A Lincoln City man died on Saturday, June 9, in a house fire that investigators say was most likely caused by a smoldering cigarette.
The man, whose identity had not been officially confirmed by the time The News Guard went to press, was identified by neighbors as Scott Morgan, a 54-year-old disabled Navy veteran.
North Lincoln Fire & Rescue District #1 Capt. Jim Kusz said the blaze started toward the front of the home, one of the Hyde Park cottage apartments on N.E. 14th Street.
Kusz said firefighters found the house fully engulfed in flames after being called out at about 9 p.m. and were unable to save the man inside.
Ed Herrington and his wife, Wilma, who live in an adjacent cottage, said they had to pound on the door of their neighbor, Marty Blake, to wake him as the flames began to spread to his home, which shared a wall with Morgan’s.
“I noticed all this black smoke, Wilma Herrington said. “I looked out the door and it was flames shooting out.”
One neighbor, posting under a screen name on The News Guard’s website, questioned the length of time it took for a fire truck to arrive on scene.
Kusz said NLFR received the call at 8:57 p.m. and had a duty officer respond from his home near the Tanger Outlet Center within six minutes.
The rest of the fire crew, Kusz said, were volunteers who had to respond from their homes to the Bob Everest station in Oceanlake before suiting up and boarding the fire truck, which arrived at the scene within 10 minutes of the call.
Kusz said that while some people assume the Bob Everest station is staffed 24/7, NLFR only has resources to staff the station on occasion; and even then only with a small crew of stipended volunteers geared toward emergency medical response.
“But for a fire like this,” he said, “it takes anywhere from 16 to 18 people to combat a fire like that.”
Kusz said the voter-approved bond measure that takes effect July 1 will allow NLFR to enhance its stipend system but stressed that the bond measure was not crafted with the aim of having stations staffed with full fire crews 24/7.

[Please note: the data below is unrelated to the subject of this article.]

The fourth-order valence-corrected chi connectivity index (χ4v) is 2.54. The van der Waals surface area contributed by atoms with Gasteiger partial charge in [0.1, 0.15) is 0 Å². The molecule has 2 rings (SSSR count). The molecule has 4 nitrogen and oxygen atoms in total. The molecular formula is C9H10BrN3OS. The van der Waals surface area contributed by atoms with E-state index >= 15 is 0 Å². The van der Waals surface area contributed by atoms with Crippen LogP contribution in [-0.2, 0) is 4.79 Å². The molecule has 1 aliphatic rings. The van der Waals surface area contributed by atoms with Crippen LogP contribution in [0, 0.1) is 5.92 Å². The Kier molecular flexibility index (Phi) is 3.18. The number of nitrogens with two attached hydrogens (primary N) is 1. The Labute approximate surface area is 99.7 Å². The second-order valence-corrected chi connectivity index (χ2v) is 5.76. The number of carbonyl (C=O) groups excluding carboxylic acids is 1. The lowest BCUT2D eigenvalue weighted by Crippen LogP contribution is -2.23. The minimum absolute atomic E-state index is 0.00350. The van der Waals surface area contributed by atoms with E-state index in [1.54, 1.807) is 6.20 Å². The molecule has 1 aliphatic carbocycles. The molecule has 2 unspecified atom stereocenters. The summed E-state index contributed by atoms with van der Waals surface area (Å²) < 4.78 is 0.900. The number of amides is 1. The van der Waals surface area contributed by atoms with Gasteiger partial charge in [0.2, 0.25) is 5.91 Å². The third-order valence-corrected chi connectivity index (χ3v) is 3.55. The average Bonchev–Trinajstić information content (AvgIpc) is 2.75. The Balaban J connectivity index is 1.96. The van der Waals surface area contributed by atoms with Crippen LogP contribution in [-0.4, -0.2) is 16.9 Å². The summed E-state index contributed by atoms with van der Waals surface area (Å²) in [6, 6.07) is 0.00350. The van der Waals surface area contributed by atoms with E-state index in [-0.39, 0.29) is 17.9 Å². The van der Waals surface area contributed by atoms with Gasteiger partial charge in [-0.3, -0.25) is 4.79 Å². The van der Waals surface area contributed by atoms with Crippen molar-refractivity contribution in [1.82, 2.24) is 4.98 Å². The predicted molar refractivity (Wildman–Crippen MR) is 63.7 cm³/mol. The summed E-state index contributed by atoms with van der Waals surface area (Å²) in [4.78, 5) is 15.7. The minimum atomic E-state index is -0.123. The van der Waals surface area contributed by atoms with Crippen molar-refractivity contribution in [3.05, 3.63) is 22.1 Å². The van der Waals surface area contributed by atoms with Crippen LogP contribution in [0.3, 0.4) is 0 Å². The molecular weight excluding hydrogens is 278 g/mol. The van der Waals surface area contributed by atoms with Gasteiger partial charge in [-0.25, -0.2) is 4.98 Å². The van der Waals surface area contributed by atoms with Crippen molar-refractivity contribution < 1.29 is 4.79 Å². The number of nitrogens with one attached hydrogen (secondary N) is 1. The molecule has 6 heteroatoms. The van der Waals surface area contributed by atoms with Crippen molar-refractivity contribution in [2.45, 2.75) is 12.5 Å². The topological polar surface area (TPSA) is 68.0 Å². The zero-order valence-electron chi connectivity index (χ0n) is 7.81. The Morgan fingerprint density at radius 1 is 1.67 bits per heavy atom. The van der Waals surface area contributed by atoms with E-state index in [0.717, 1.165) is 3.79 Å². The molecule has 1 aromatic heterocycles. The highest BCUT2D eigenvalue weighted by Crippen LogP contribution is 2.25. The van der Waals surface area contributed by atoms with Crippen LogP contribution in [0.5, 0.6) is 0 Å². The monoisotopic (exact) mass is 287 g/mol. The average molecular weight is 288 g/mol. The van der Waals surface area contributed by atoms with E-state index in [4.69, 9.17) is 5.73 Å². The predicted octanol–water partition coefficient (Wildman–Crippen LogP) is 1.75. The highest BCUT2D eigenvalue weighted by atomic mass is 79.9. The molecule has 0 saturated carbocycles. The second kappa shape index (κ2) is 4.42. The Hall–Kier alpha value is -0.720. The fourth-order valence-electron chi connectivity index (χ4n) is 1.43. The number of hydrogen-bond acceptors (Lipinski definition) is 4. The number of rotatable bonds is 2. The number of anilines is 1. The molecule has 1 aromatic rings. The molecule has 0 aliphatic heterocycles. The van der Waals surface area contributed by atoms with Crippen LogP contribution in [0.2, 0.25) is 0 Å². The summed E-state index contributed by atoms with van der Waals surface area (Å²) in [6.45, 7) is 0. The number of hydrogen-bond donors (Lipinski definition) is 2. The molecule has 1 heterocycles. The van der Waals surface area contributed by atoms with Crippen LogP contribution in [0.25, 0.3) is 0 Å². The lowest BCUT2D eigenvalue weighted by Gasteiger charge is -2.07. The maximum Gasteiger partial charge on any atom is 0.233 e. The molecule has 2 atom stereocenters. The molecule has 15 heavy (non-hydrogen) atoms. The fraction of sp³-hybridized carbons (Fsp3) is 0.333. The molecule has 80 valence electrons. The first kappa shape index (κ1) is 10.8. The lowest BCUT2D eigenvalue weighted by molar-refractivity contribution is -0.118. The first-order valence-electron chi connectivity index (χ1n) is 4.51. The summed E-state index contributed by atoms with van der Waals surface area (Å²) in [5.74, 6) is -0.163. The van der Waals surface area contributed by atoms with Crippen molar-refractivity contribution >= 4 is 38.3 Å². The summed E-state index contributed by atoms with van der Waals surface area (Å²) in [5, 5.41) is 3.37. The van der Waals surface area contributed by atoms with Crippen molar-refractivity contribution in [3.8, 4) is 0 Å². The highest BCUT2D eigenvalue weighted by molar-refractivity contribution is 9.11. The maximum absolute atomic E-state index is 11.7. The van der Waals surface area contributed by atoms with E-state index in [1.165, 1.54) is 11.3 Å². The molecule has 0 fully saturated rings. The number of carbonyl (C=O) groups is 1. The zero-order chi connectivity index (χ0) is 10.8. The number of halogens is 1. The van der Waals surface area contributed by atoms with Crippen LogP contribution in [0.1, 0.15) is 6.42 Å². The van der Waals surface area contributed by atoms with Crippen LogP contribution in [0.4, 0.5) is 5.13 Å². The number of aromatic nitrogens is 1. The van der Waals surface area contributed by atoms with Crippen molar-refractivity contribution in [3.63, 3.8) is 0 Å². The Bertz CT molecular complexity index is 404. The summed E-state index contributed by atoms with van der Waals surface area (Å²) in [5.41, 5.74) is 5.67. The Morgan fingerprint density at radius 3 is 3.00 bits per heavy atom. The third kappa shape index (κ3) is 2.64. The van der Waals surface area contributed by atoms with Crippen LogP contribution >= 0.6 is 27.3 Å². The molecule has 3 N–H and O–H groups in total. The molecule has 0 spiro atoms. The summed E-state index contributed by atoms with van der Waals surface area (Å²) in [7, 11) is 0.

Kusz said the nature of Saturday’s blaze was such that even a faster response would not have made a difference.
“No one noticed anything until the thing literally burst into flames,” he said, adding: “The fact that we even saved the adjacent building is amazing in itself.”
The occupant of the adjacent building, Blake, has been displaced due to smoke damage and received assistance from the Willamette Chapter team of the Red Cross in the form of three nights emergency lodging at a local motel, funds for emergency food and clothing, and hygiene kits.
Stephan French, a friend who helped retrieve Blake’s belongings on Monday, June 11, said his friend is now homeless and in need of help.
French said Blake pumped gas at the north Chevron station for 13 years before having to quit due to disability.
“He’s been struggling for quite a while now,” French said.
Cecilia Pratt, readiness specialist with the Red Cross, said her organization will determine whether to refer Blake to other groups for longer-term assistance.
Sending a smoke signal
Kusz said fire damage might make it impossible to determine whether Morgan’s home had a working smoke alarm, adding that the fatal blaze was a “tragic start” to the district’s smoke alarm campaign week.
That campaign will see district staff and community volunteers Mike Skiles, Mark McPherson, Cheri McPherson and Dennis Civiello testing and installing 150 smoke alarms in targeted areas of the district.
"The presence of a working smoke alarm doubles your chances of surviving a fire, Capt. Jim Kusz said, “and our program will ensure that more of our residents have that protection."
According to the Office of State Fire Marshal, 80 percent of Oregon's fire fatalities occurred in homes. The majority of the home fire victims died in homes without a working smoke alarm. Often, Kusz said, the smoke alarms were not working because their batteries were dead, disconnected, or missing — adding that people should check their smoke alarms every month.
Local funding for this program was provided by the North Lincoln Fire & Rescue Volunteer Association.